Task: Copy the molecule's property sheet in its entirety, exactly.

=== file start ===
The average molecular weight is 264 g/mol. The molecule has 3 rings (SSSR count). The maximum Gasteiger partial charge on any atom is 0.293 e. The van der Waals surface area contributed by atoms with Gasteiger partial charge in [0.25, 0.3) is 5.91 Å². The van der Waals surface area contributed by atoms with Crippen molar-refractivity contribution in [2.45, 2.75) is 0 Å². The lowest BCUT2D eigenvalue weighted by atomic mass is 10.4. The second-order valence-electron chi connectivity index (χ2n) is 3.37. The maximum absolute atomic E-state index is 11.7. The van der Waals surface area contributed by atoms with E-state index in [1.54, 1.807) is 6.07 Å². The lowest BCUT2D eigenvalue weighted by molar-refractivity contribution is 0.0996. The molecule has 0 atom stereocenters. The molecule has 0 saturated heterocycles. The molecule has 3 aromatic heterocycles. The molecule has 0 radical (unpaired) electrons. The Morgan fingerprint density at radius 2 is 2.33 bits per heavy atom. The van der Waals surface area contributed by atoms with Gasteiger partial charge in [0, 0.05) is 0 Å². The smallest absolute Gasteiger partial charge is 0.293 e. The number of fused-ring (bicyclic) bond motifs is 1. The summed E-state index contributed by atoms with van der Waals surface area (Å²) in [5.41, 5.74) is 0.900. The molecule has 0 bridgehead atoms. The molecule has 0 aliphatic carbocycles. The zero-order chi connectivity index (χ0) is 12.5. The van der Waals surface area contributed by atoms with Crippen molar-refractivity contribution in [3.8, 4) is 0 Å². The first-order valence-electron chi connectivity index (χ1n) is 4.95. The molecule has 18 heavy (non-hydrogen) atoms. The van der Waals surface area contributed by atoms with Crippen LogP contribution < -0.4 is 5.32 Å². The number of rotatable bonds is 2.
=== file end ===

The average molecular weight is 264 g/mol. The molecule has 3 rings (SSSR count). The maximum Gasteiger partial charge on any atom is 0.293 e. The van der Waals surface area contributed by atoms with Gasteiger partial charge in [0.25, 0.3) is 5.91 Å². The van der Waals surface area contributed by atoms with Crippen molar-refractivity contribution in [2.45, 2.75) is 0 Å². The lowest BCUT2D eigenvalue weighted by atomic mass is 10.4. The second-order valence-electron chi connectivity index (χ2n) is 3.37. The maximum absolute atomic E-state index is 11.7. The van der Waals surface area contributed by atoms with E-state index in [1.54, 1.807) is 6.07 Å². The lowest BCUT2D eigenvalue weighted by molar-refractivity contribution is 0.0996. The molecule has 0 atom stereocenters. The molecule has 0 saturated heterocycles. The molecule has 3 aromatic heterocycles. The molecule has 0 radical (unpaired) electrons. The Morgan fingerprint density at radius 2 is 2.33 bits per heavy atom. The van der Waals surface area contributed by atoms with Gasteiger partial charge in [0, 0.05) is 0 Å². The smallest absolute Gasteiger partial charge is 0.293 e. The number of fused-ring (bicyclic) bond motifs is 1. The summed E-state index contributed by atoms with van der Waals surface area (Å²) in [5.41, 5.74) is 0.900. The molecule has 0 bridgehead atoms. The molecule has 0 aliphatic carbocycles. The zero-order chi connectivity index (χ0) is 12.5. The van der Waals surface area contributed by atoms with Crippen molar-refractivity contribution in [3.8, 4) is 0 Å². The first-order valence-electron chi connectivity index (χ1n) is 4.95. The molecule has 18 heavy (non-hydrogen) atoms. The van der Waals surface area contributed by atoms with Crippen LogP contribution < -0.4 is 5.32 Å². The number of rotatable bonds is 2.